Child Care Rebate

Child Care Subsidies

A tax concession for child care expenses started life as a tax offset in the 2006 financial year, but has since been converted to a direct payment which is handled by the Family Assistance Office, now the Department of Human Services.

Whilst it is no longer a tax system benefit, payment of the child care benefit is still linked to the tax system to the extent that lodgement of your tax return and an income assessment is part of the eligibility and approval processes.

Child care package from  2 July 2018

Child care support measures were reformed from 2 July 2018. Key aspects of the system include:

  • the cessation of Child Care Benefit and Child Care Rebate, replaced with a Child Care Subsidy, paid direct to service providers.
  • Subsidy caps based on family income
  • Subsidy rates based on income
  • An activity test with limited exemptions determines the number of subsidised hours which can be accessed. Eligible activities include work, training (including leave and looking for work), relevant training and education

Further information:

Along with up-to-date tax return lodgment, and applicable to children under 7, payment is subject to immunisation (or an approved exemption recorded in the Australian Childhood Immunisation Register), before 30 June.

From 1 January 2016, ‘conscientious objection’ is removed as an exemption category for Child Care Benefit, Child Care Rebate and the Family Tax Benefit Part A supplement, and the immunisation requirements extended to children of all ages.  See Social Services Legislation Amendment (No Jab, No Pay) Bill 2015.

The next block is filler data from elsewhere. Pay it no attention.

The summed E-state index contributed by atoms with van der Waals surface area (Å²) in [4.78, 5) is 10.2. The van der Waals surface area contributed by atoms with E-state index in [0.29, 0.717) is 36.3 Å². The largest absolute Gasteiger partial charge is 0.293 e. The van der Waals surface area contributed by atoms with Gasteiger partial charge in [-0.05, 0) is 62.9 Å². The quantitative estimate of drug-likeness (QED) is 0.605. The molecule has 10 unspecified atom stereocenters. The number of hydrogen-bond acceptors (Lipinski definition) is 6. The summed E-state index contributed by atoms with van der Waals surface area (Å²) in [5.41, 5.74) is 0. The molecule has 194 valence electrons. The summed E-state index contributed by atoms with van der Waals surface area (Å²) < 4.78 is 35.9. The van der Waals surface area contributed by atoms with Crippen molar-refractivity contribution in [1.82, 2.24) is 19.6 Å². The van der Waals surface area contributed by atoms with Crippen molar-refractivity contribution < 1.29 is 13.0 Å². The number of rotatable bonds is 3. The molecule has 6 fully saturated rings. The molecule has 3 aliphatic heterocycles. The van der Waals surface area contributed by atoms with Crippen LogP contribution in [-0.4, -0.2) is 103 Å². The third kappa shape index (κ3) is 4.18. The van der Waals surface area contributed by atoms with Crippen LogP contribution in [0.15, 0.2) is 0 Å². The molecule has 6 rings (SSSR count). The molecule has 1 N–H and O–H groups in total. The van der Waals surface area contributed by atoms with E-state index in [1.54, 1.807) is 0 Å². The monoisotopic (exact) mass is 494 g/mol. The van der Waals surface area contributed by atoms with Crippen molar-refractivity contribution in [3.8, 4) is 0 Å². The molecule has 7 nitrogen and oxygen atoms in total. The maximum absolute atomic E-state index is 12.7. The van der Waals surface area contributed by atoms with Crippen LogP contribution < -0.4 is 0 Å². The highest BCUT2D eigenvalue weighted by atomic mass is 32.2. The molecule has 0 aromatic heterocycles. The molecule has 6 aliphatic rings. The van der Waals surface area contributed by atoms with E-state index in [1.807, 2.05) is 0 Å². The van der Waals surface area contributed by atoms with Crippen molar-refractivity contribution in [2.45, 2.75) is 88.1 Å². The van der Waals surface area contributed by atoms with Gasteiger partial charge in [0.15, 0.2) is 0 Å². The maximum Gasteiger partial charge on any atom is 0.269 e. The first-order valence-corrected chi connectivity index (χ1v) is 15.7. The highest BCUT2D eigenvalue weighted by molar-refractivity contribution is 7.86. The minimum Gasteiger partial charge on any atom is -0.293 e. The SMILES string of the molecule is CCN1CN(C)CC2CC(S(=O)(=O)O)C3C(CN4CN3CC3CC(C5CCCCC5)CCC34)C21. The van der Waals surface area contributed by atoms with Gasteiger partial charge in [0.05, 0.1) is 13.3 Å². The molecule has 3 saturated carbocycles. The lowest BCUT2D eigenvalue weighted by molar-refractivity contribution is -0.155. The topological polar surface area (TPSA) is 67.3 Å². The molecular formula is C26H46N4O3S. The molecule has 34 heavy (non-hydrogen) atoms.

The previous and current child care benefits are tax free.

‘No jab, No pay’ policy

The ‘No jab, No pay’ vaccination requirements provide for subsidy assistance to be removed for each child who does not meet immunisation requirements.

This affects all children under the age of 20.

Compliance with the vaccination requirements is associated with eligibility for Family Tax Benefit Part A and child care assistance.

See further policy and requirements here.

Change to Adjusted Taxable Income Formula

The government has adjusted the formula for the inclusion of the value of fringe benefits in Adjusted Taxable Income.

The meaning of ‘adjusted fringe benefits total’ is modified so that the gross value rather than adjusted net value (previously 51%) of reportable fringe benefits is used, except for PBIs, hospitals and charities.

‘adjusted fringe benefits total’ is a component of Adjusted Taxable Income

This affects eligibility for:
family tax benefits, stillborn baby payment,child care benefit, Youth Allowance, Abstudy and Isolated Children’s Allowance
parental leave pay and dad and partner pay
net medical expenses offset
dependant (invalid and carer) (DICTO) tax offset
Notional dependent’s offset for the Zone & overseas personnel tax offsets

For details of the amending legislation see Budget Savings (Omnibus) Act 2016 (Schedule 15). The measures take effect from 1 January 2017 for family assistance payments and for income tax tests from 1 July 2017.

Budget News 3 May 2016

budget-2016_17 From the 2016-16 budget, acknowledgment the government’s time frame for the Child Care overhaul announced last year has slipped: “The new Child Care Subsidy, Community Child Care Fund and the Additional Child Care Subsidy will now commence on 1 July 2018. To fund this child care package, the Government is restructuring Family Tax Benefit payments to provide more targeted assistance to families to encourage workforce participation.”  (See:

News 30 November 2015

From July 2017, grandparents on income support who are the primary carer of their grandchildren will be able to access subsidised child care under the new Child Care Safety Net. Funding for grandparents who care for their grandchildren more than 65% of the time is to be based on the actual hourly fee capped at 120% of the new Child Care Subsidy. See Government Media Release



This page was last modified 2019-01-03